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Magnetic Fields Reduce Galactic Star Formation Rates

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Posted December 1, 2014

It may seem very obvious at a first glance: the more gas there is in the interstellar medium, the more stars form there and the larger their formation rate is. But there are at least several factors potentially impacting the star formation rate, and magnetic field is one of them.

A molecular cloud of Cepheus B is a region containing cool interstellar gas and dust left over from the formation of the galaxy and mostly contains molecular hydrogen. Image credit: X-ray: NASA/CXC/PSU/K. Getman et al.; IRL NASA/JPL-Caltech/CfA/J. Wang et al.

A molecular cloud of Cepheus B is a region containing cool interstellar gas and dust left over from the formation of the galaxy and mostly contains molecular hydrogen. Image credit: X-ray: NASA/CXC/PSU/K. Getman et al.; IRL NASA/JPL-Caltech/CfA/J. Wang et al.

Certainly, scientists have determined different-scale correlations between star formation activity, available gas content, and galactic dynamical properties. It appears, that in regions of normal galaxies rich with molecular gas overall star formation rates are relatively slow and inefficient: only relatively small percentage of total gas gets converted to stars every local galactic orbital time. The rate at which the newborn stars appear is very similar even within the giant molecular space clouds, where no lack of star-building material could be expected. Several physical factors or their combinations (including gas turbulences, magnetic fields and star formation feedback) are considered to be the cause of this phenomenon.

Last week, a team of scientists from the UK and the USA published a paper on arXiv.org where they describe their study of how the presence of strong magnetic fields could suppress galactic star formation rates (SFRs).

The authors of this research adapted the model of purely hydrodynamic galactic evolution with no feedback from star formation, proposed by Van Loo et al. (2013). “Observations show that clouds such as, e.g., Taurus and ρOph, are threaded by strong magnetic fields, <…> and that the magnetic field is connected on a larger scale to the Galactic field”, the scientists write, arguing that the relationship between magnetic field amplitude and interstellar gas dynamics should exist.

To test this hypothesis, the scientists performed a numerical simulation, where they compared the results of star formation simulations using different scenarios: one that included a uniform magnetic field in the domain of analysis , and another without magnetic field. Also, the influence of different magnetic field strength values was investigated in detail.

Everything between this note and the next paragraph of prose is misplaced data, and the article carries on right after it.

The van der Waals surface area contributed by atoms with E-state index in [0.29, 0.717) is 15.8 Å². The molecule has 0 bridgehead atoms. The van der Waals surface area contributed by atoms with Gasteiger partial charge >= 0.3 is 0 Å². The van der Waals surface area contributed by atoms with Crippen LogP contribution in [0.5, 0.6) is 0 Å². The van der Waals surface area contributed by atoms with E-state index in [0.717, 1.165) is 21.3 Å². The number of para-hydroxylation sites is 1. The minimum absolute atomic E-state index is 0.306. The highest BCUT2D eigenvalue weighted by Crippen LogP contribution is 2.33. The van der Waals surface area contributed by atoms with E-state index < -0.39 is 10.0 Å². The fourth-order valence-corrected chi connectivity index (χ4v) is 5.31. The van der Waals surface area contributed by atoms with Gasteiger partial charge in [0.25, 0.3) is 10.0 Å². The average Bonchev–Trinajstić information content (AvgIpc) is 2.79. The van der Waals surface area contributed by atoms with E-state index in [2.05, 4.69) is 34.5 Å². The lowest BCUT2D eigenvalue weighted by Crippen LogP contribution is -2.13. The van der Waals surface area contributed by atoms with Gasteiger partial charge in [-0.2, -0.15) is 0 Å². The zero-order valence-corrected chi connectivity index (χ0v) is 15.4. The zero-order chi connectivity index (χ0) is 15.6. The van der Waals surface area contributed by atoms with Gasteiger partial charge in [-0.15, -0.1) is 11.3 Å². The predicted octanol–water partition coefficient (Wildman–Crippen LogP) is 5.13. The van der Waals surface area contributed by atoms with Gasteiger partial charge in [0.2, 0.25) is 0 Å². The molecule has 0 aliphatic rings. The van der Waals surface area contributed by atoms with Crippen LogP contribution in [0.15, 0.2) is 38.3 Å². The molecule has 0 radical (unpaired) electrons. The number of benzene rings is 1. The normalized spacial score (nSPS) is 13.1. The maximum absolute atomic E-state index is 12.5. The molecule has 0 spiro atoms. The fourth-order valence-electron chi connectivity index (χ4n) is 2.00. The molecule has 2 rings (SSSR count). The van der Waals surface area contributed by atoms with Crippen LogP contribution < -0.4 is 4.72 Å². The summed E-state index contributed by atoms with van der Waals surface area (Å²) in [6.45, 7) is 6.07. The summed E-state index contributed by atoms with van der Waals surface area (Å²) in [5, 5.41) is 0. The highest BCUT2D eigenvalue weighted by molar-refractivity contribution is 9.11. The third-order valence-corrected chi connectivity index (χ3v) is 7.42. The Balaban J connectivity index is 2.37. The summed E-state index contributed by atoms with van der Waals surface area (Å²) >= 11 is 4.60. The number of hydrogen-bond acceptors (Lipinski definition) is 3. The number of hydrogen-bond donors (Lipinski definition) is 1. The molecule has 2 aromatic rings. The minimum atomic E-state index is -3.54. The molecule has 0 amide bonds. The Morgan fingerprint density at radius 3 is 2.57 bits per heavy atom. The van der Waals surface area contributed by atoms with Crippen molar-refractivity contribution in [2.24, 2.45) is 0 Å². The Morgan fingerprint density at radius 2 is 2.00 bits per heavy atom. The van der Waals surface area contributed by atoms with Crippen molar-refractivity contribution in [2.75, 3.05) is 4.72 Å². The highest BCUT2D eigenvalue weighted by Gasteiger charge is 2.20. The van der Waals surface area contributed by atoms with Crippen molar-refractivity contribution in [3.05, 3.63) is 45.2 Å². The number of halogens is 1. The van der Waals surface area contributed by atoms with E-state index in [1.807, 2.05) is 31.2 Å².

Mass surface densities of two different regions of simulation - Region 1 (top) and 2 (bottom) - for 0μG (left), 10μG (middle) and 80μG (right). Black dots show star cluster particles, each representing 100 M⊙ of stars, while lines indicate direction of mass-weighted magnetic field. Image courtesy of the researchers.

Mass surface densities of two different regions of simulation – Region 1 (top) and 2 (bottom) – for 0μG (left), 10μG (middle) and 80μG (right). Black dots show star cluster particles, each representing 100 M⊙ of stars, while lines indicate direction of mass-weighted magnetic field. Image courtesy of the researchers.

The results indicated, that the pure hydrodynamical model (i.e. without magnetic field) produced a very fragmented gas structure, which became smoother with the increase of magnetic field strength. As the authors explain, the fragmentation was quantified as the number of separate clouds that had formed in the end of simulated galactic evolution. For comparison, 287 separate gas clouds were formed in the absence of magnetic field, while only 28 clouds were produced under the impact of 80μG magnetic field.

When investigating resulting star formation rates, the presence of magnetic field also yielded lower rate of emerging stars. In some cases 80μG produced star formation rates reduced approximately by a factor of 3, the authors note.

The results of simulations overlapped with observational results from real galactic giant molecular clouds, established by previous studies, the team wrote. They also point to the fact that stronger magnetic fields almost always lead to lower star formation rates. “Other effects of local star formation feedback, such as stellar winds, ionization and supernovae, have not yet been included in these simulations, but are expected to act to further reduce SFRs”, the authors conclude.

Written by Alius Noreika

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